Groundbreaking MIC Research Moves to Second Phase

Researchers are working to provide information on how to reduce the likelihood of microbiological induced corrosion
Groundbreaking MIC Research Moves to Second Phase
Concrete samples from MIC study with Purdue University. (Courtesy of the National Precast Concrete Association)

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After a few years of study, researchers sponsored by the National Precast Concrete Association have a grip on how microorganisms can combine with specific environmental conditions inside tanks to deteriorate concrete. You know this by other words: microbiological induced corrosion, or MIC.

The work is not nearly finished, but scientists and engineers have provided some knowledge that installers and inspectors can put to use in the field when they suspect that bacteria are deteriorating a septic tank. The most recent findings were presented in February by Claude Goguen, P.E., director of sustainability and technical education for the National Precast Concrete Association, in a seminar at the Water & Wastewater Equipment Treatment & Transport (WWETT) Show.

Phase 1 findings

The first part of the study was all laboratory work. “To understand an issue you first must understand the process,” says Phillip Cutler, the association’s director of quality assurance programs and its liaison to the NPCA MIC task force.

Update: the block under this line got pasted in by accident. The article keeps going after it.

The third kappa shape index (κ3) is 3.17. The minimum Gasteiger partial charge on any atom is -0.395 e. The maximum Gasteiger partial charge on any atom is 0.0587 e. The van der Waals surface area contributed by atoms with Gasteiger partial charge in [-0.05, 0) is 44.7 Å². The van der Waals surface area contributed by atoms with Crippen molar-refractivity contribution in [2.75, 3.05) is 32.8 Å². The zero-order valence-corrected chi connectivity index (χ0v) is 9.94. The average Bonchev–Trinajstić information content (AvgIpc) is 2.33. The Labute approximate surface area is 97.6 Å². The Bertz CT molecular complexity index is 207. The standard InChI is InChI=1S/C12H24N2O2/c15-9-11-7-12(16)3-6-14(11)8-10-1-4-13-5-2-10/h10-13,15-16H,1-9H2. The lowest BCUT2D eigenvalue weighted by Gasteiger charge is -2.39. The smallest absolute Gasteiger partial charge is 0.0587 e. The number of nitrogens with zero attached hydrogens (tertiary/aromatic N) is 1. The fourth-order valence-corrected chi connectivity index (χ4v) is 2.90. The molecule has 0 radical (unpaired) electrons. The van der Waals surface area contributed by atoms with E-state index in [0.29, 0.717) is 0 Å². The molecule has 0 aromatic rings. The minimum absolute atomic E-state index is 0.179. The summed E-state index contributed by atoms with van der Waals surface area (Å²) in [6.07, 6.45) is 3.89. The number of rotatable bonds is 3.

But before entering their labs, scientists looked for past research and found some studies contradicted each other, and not many of the studies focused on what happens in onsite installations. They went on to replicate MIC in a lab. It’s a difficult and very dangerous process to replicate because the bacteria involved are fussy about the conditions they grow in.

“Conditions in the laboratory or the field have to be just right in terms of temperature and in terms of moisture level. We believe this work was groundbreaking for just understanding the process. Now we can start investigating how to disrupt that chain of events,” Cutler says.

For MIC to occur, three stages must occur. The first, carbonation, occurs naturally when some concrete constituents react with carbon dioxide in the air. When it comes out of a form, concrete is naturally alkaline with a pH of 11 or higher.

As the carbon dioxide reacts with calcium hydroxide in the concrete, the pH of the concrete surface drops very gradually. If the pH falls to about 9 and thiobacilli grow, the second stage can begin. These microorganisms live and grow in a film that develops on the surface of the concrete. They can produce sulfuric acid after feeding on the hydrogen sulfide gas produced by other bacteria in the wastewater. As the surface of the concrete becomes more acidic, other species of thiobacilli that produce even more acid can begin growing. This is the third stage where large quantities of acid damage the surface of the concrete to produce MIC.

Scattered but a concern